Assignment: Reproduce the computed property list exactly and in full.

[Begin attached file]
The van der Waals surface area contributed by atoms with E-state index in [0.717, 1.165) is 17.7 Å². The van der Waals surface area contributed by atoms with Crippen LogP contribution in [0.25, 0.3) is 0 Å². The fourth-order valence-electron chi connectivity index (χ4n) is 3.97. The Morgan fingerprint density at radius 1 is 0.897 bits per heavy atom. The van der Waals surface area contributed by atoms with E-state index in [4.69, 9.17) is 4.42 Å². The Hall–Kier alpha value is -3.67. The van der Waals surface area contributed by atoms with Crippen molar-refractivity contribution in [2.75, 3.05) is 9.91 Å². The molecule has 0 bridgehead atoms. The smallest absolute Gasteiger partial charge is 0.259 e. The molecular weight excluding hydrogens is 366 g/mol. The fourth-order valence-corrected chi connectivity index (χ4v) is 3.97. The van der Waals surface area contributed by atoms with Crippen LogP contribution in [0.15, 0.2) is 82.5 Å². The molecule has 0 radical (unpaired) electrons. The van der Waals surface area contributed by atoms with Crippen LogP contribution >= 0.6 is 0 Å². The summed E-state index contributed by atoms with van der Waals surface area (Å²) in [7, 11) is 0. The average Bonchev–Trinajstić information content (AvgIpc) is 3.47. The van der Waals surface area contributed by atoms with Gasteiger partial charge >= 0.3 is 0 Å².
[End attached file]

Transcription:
The van der Waals surface area contributed by atoms with E-state index in [0.717, 1.165) is 17.7 Å². The van der Waals surface area contributed by atoms with Crippen LogP contribution in [0.25, 0.3) is 0 Å². The fourth-order valence-electron chi connectivity index (χ4n) is 3.97. The Morgan fingerprint density at radius 1 is 0.897 bits per heavy atom. The van der Waals surface area contributed by atoms with E-state index in [4.69, 9.17) is 4.42 Å². The Hall–Kier alpha value is -3.67. The van der Waals surface area contributed by atoms with Crippen molar-refractivity contribution in [2.75, 3.05) is 9.91 Å². The molecule has 0 bridgehead atoms. The smallest absolute Gasteiger partial charge is 0.259 e. The molecular weight excluding hydrogens is 366 g/mol. The fourth-order valence-corrected chi connectivity index (χ4v) is 3.97. The van der Waals surface area contributed by atoms with Crippen LogP contribution in [0.15, 0.2) is 82.5 Å². The molecule has 0 radical (unpaired) electrons. The van der Waals surface area contributed by atoms with Crippen LogP contribution >= 0.6 is 0 Å². The summed E-state index contributed by atoms with van der Waals surface area (Å²) in [7, 11) is 0. The average Bonchev–Trinajstić information content (AvgIpc) is 3.47. The van der Waals surface area contributed by atoms with Gasteiger partial charge >= 0.3 is 0 Å².